Asian shares came under severe selling pressure on Friday due largely to worries over the health of European banks while safe haven assets like Japanese yen, gold and government bonds soared.
The sell-off followed a sharp drop in global markets on Thursday on concerns over the health of the global economy and the banking sector.
Japan's Nikkei dropped 5.3 percent to a 15-month low, extending the rout it underwent in seven of the last eight sessions.
In Australia, the S&P/ASX 200 was down 1.02 percent, led by a 1.41 percent fall in the financial sector.
South Korea's Kospi was down 2.15 percent an Hong Kong's Hang Seng index dropped more than one percent.
Chinese and Taiwanese markets are closed for the Luna New Year holidays and will resume trade next week.
Following a rout in European banks, Asian financial institutions came under pressure, with Japan's Nomura falling 8.29 percent and Mizuho Financial shedding 3.54 percent.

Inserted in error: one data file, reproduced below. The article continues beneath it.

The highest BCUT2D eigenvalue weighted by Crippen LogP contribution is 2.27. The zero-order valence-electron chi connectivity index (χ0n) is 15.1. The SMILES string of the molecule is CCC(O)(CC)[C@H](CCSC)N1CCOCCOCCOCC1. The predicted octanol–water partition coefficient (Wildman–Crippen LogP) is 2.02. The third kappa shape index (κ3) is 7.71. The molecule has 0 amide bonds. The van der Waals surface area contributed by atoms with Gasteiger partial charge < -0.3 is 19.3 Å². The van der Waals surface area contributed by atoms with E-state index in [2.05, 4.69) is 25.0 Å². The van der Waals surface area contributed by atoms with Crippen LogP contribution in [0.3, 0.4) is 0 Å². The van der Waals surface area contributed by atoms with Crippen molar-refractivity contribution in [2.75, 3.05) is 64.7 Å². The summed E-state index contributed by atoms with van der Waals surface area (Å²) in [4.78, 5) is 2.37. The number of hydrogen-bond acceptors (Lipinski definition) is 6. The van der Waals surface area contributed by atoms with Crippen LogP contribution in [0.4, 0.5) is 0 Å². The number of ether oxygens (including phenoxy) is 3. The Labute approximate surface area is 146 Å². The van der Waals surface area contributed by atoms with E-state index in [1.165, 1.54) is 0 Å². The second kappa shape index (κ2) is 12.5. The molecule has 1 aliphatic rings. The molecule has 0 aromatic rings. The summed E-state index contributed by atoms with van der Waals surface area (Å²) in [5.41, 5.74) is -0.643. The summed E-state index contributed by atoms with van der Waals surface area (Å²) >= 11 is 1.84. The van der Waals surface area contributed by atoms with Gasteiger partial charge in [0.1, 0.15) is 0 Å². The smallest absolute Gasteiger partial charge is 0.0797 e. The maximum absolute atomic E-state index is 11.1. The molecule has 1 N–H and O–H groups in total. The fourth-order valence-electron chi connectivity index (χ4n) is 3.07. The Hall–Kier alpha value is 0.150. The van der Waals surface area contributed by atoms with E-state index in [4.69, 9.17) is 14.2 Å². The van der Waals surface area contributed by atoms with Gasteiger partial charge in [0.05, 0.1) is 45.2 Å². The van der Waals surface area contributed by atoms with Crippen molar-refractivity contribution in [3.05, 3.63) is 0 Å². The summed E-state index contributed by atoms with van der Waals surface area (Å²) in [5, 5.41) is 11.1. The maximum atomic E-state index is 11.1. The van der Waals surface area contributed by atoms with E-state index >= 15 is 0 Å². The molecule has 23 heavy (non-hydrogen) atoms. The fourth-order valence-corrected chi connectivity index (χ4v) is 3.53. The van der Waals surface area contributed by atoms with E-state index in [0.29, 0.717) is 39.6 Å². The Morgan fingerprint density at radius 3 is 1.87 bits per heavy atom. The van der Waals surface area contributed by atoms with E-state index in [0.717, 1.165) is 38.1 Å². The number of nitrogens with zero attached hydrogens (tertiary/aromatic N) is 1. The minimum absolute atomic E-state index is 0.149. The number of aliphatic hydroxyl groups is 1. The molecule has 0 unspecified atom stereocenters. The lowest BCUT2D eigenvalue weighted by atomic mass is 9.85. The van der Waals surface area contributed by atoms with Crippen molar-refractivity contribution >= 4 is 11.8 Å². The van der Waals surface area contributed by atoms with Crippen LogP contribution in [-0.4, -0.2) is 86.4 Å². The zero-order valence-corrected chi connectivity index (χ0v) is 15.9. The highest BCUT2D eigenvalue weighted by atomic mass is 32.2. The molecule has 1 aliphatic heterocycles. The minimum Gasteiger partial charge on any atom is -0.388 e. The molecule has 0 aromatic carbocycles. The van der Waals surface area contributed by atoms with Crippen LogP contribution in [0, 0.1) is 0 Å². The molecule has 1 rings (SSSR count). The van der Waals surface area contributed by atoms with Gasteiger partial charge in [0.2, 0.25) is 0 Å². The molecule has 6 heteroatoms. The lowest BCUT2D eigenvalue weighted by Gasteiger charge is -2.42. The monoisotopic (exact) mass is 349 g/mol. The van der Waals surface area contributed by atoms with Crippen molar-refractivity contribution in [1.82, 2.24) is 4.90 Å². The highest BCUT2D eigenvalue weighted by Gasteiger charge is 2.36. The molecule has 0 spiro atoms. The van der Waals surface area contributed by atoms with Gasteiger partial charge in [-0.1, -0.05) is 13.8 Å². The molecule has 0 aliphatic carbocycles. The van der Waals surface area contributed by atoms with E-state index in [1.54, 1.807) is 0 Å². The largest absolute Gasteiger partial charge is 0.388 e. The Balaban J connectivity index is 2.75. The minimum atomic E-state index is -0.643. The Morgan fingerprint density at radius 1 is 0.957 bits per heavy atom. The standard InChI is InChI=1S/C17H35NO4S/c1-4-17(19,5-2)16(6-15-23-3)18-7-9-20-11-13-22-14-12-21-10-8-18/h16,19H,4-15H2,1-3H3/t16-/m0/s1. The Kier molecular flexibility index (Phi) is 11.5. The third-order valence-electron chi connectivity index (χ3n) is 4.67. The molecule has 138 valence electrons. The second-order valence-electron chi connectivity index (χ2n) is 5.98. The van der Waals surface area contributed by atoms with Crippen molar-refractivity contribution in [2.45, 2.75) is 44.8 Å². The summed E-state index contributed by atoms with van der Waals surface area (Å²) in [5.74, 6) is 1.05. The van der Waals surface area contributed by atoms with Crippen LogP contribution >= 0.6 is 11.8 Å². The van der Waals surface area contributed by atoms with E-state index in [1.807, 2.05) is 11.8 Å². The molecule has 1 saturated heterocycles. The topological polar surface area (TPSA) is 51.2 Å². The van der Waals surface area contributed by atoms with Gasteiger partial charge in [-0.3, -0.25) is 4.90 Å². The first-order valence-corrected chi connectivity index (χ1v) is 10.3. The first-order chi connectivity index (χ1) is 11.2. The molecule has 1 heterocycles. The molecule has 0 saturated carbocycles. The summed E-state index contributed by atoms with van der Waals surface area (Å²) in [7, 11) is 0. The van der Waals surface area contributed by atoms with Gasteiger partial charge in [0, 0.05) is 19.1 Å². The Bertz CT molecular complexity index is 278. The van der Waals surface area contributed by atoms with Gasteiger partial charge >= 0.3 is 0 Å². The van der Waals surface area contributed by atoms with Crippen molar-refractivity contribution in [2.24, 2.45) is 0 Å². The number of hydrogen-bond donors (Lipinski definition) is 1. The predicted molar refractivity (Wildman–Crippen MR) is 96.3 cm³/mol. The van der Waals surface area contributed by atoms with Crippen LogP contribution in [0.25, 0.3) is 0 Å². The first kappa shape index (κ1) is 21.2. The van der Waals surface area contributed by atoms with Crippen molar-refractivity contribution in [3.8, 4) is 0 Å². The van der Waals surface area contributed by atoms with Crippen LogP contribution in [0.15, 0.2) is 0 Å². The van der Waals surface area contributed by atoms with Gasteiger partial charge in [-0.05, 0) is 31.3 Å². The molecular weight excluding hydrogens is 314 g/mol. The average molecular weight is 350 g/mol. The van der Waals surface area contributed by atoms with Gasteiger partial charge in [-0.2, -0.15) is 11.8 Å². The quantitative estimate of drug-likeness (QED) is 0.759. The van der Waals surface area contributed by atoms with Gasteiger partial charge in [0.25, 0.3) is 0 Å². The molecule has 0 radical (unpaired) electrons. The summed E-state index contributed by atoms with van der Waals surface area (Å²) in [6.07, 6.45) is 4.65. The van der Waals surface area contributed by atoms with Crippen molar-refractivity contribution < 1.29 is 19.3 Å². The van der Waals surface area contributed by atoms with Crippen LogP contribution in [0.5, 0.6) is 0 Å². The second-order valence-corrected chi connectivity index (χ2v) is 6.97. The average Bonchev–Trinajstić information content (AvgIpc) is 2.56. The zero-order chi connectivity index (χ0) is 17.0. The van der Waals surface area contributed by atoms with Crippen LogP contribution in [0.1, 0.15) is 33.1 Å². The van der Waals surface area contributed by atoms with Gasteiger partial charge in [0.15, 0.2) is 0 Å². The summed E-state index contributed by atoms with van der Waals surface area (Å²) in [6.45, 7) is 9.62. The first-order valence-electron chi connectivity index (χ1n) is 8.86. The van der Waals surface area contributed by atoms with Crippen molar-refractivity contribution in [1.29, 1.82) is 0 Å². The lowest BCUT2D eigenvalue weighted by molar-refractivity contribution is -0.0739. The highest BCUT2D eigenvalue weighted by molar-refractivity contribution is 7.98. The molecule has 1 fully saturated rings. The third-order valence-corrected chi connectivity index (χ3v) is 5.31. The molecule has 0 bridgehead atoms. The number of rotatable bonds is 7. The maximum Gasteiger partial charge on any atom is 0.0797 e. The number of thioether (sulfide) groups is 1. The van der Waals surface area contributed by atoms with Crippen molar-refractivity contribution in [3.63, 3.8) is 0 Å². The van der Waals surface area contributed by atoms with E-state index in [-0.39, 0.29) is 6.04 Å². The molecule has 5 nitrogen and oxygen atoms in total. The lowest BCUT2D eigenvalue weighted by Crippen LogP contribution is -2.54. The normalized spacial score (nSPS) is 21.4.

"The markets are clearly starting to price in a sharp slowdown in the world economy and even a recession in the United States," Tsuyoshi Shimizu, chief strategist at Mizuho Asset Management, rold Reuters.
In India, a financials-led sell-off saw the benchmark BSE Sensex index falling over 3 per cent on Thursday.
"There are mounting concerns about the ability of central banks to continue to prop up asset prices ... That's part of why we're seeing assets across the board come under pressure," ," said Omer Esiner, chief market analyst at Commonwealth Foreign Exchange in Washington.
The yen touched 110.985 to the dollar, a rise of almost 10 percent from its six-week low touched on Jan 29.
The 10-year US Treasuries were at their highest since August 2012, while gold surged more than four percent to one-year high of $1,262.90 per ounce.